How can Posting on Social Media Hurt my Personal Injury Case?
These days, there are endless ways to share your life with others. Some make sure to update Instagram daily, others chime in via Twitter or Facebook. But while social media can be a major connecting force in life, it can also have its drawbacks in court.
All that information can show more than you intend and could be used in ways you may not expect if you’re in the middle of a personal injury lawsuit. For instance, if you post about how much fun it was to go rock climbing with your kids after you claimed a dislocated shoulder during a car accident, the other party’s lawyers have the ability to use that against you. Privacy settings don’t necessarily preclude that from being used, either.
Here are five ways social media posts can come back to hurt your case during a personal injury lawsuit.
1. Contradicting your claims
As in the example above, it’s easy to contradict yourself on social media if you are claiming injury or pain and suffering. We all have better and worse days—even after an injury, you may feel better some days and want to go back to doing what you did before the accident. That’s not necessarily a bad thing, but if you post a photo or information about your activity, the other party may use that as evidence in court to say you are contradicting your claim.
2. Job updates
Oftentimes, personal injury lawsuits seek compensation for time lost at work due to an injury. If your job is in the construction industry and you’ve had a back injury in a car accident, for example, you likely shouldn’t work in order to give the injury time to heal. A lawyer can help you seek compensation from the other party to cover the lost wages you could have earned if you hadn’t been injured.
However, sometimes people can be reassigned or can go back to work once their injuries have been treated. If you post about a new job or going back to work, the other party can use this in court to damage your claims, saying that you’re capable of work and not entitled to compensation for lost wages. It’s best to keep your work news off social media until your case is completely resolved.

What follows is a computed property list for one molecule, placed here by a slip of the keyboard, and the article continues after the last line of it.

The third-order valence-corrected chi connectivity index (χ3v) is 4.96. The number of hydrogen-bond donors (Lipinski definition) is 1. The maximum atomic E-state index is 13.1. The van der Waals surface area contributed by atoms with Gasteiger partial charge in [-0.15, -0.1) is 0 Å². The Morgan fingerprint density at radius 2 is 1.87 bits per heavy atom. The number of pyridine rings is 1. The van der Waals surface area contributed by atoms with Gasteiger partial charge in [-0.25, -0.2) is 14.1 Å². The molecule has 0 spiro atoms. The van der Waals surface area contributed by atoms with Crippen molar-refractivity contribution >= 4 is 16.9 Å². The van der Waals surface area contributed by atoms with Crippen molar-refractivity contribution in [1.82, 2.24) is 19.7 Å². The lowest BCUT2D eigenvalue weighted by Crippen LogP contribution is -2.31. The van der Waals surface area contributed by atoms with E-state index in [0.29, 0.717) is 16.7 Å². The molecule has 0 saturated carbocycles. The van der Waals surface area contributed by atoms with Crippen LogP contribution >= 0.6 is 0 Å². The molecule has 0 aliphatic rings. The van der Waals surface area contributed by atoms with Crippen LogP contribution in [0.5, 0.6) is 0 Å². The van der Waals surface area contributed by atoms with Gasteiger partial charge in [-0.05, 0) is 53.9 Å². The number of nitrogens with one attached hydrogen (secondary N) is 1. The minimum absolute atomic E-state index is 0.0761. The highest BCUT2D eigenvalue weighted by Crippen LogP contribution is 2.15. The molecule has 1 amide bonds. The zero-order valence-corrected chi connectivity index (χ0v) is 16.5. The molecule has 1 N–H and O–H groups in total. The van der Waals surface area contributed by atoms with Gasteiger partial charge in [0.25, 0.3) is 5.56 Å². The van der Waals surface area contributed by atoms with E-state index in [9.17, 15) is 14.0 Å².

3. Friends and family
Even if you post minimally and are careful not to share anything that could hurt your case, your family and friends may not be as conscious. For example, a friend could tag you in a photo that they post to their own accounts. While it may not be enough alone to prove that you were not injured or did not experience loss of enjoyment or mental anguish, your case could be damaged if photos show you participating in activities without any show of pain or injury.
4. Privacy settings may not protect you
Many people have now set their profiles, feeds, and information to private. While that helps protect your information from the average viewer without your approval, it may not protect you from a court. Courts can order you to show your social media if the evidence is deemed relevant. People who are friends with you could also provide the information to the opposing party voluntarily, if they have access to it.
5. Showing behavior tendencies
The other party’s job is to do whatever they can to protect their client, which means finding information that can undermine your claim. If they can use information from your social media profile such as high-risk activities, previous accidents, or conversations you’ve had about the injury or other accidents, it could show a pattern of risky behavior that they could use to claim you had a role in the accident. Even if you don’t see the pattern, the other party could tell a story that convinces a court to side with them based on your history.
All these things about social media add up to simple advice: Use it as little as you can or not at all. Even a post telling people you’re okay after a car accident could be used against you. Instead, try to stay off social media platforms with personal posts as much as possible until your case is resolved to give your lawyer the best chance in court to win compensation for your after an injury.